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Friday
Sep092011

Creature

I feel like I would be able to survive a horror movie situation, if not avoid one altogether. I’ve seen enough movies to know when to run, when to fight, when to hide and when to not camp out in the middle of a Louisiana swamp where, legend has it, a terrifying creature stalks and kills those who venture into its territory. Of course, the characters in the imaginatively titled Creature don’t have the same smarts us movie watchers do. You’d think when the crazy knife wielding hillbilly with deformed hands tells them the local legend is true, they’d listen up (especially when he’s standing next to Sid Haig), but they don’t and their stupidity eventually leads to their demises. But if you’re really interested enough in this movie to read this review, you already knew that, didn’t you?

As the legend goes, an incestuous family lived alone in their little shack in the Louisiana swamp. They kept to themselves and away from the outside world. The area they lived in was very dangerous and their numbers had dwindled down to two, a brother and sister who planned on continuing their bloodline together, but one day, an alligator took the woman and killed her. In his rage, the now alone brother found the alligator in its lair and killed it. Suddenly, something compelled him to eat the flesh the beast had left behind. Naturally, this mutated him into a half alligator, half human hybrid, which totally makes sense.

A family that lived alone in the Louisiana swamp, suffered a tragedy and now kills those who come near? Sounds an awful lot like Hatchet, almost to the point of plagiarism, but as the movie goes on, you realize the two are stark contrasts. In Creature, the acting sucks, the dialogue is terrible and the characters lack personality. In Hatchet, the characters are funny, the dialogue is witty and the acting is, well, serviceable. Creature wishes it could have half the entertainment value of that film, but it ignores the paths to success and decides to merely exist, destined to be forgotten quicker than the time it takes to watch it.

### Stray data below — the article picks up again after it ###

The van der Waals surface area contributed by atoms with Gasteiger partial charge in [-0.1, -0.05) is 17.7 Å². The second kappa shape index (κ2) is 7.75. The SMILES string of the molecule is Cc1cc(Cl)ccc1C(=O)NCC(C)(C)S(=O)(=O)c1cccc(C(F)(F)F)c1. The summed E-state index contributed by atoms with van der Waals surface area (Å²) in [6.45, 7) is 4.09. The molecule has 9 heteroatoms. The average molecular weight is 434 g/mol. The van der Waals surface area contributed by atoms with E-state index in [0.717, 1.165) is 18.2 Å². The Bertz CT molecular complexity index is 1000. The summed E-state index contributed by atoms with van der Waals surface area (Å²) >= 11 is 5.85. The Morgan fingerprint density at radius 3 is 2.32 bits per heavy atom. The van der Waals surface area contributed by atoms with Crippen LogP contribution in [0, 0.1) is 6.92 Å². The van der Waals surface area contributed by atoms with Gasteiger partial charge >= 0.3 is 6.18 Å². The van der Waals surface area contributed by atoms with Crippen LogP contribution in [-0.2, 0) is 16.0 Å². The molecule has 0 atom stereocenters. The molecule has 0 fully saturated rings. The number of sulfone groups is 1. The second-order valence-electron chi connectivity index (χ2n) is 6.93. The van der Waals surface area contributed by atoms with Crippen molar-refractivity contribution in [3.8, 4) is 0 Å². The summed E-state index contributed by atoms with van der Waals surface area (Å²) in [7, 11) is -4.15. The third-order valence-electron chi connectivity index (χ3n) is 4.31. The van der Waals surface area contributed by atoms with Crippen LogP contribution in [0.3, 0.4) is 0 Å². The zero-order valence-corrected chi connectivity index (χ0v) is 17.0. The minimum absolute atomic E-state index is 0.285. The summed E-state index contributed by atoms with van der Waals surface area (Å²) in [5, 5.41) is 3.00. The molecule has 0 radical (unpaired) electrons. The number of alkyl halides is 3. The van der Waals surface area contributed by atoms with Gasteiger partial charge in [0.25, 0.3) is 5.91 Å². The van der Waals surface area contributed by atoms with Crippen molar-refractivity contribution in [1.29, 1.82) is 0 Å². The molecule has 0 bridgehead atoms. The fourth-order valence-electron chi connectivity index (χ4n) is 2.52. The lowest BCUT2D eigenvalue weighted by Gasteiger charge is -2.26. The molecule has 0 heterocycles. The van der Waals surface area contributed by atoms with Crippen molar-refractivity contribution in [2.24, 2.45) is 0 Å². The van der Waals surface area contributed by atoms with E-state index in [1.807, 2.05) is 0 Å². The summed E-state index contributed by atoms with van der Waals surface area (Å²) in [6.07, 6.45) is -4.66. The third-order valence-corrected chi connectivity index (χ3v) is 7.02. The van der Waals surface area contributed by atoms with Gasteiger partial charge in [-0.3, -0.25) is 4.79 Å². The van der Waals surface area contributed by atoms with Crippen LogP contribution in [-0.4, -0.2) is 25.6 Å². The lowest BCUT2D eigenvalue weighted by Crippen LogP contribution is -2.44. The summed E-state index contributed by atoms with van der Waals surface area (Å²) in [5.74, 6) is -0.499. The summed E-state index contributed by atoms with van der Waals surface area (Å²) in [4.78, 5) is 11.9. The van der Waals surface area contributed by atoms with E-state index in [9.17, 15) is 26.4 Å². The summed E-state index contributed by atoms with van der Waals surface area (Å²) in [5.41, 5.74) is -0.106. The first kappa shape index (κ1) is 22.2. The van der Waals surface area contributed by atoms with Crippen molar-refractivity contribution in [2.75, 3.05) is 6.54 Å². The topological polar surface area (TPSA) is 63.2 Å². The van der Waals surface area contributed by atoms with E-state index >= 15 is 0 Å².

In my mind, those paths are clearly defined. A horror movie can become quality if it is 1) scary, 2) funny or 3) so stupidly over-the-top violent as to be fun, but Creature is none of those things. In all fairness, it doesn’t make much of an attempt at humor, but its scares are lame, mostly relegated (as usual with these things) to startling jumps with loud musical cues. Its utter lack of anything frightening whatsoever stems from an uninteresting creature whose impact on the kids is negligible at best. With the spiders, snakes, alligators and aggressive human behavior to worry about, the creature ends up being the least of their problems. The design of the thing is so silly (it’s very reminiscent of old school creature features where grown men walked around in rubber suits), you’ll quickly realize the scariest thing in the movie is a sinkhole.

As for the violence, most is off-screen, which seems to go against the very essence of the film. From the very first scene, where a pretty lady strips completely nude and is shown in all her glory, Creature hints that what comes next will be exploitatively gratuitous, both in sexuality and violence, but it only succeeds in the former. (Every single female in this movie gets naked at some point. And the girl-on-girl make out scene? That’s a bonus.)

Even by such a simple standard, Creature fails. It really thinks it’s something, but it’s nothing more than a B-movie that doesn’t want to admit it. It has the occasional moment of fun, but it’s so poorly put together, it can’t keep it up. There are noticeable jump cuts (a supposedly knocked out woman’s head changes direction in relation to the camera) and the story is only so-so, with an obvious story twist that should be easily figured out by anyone paying attention to the relationships of the kids in peril. From its title to its forgettable monster, Creature is unimaginative in nearly every possible way.

Creature receives 1/5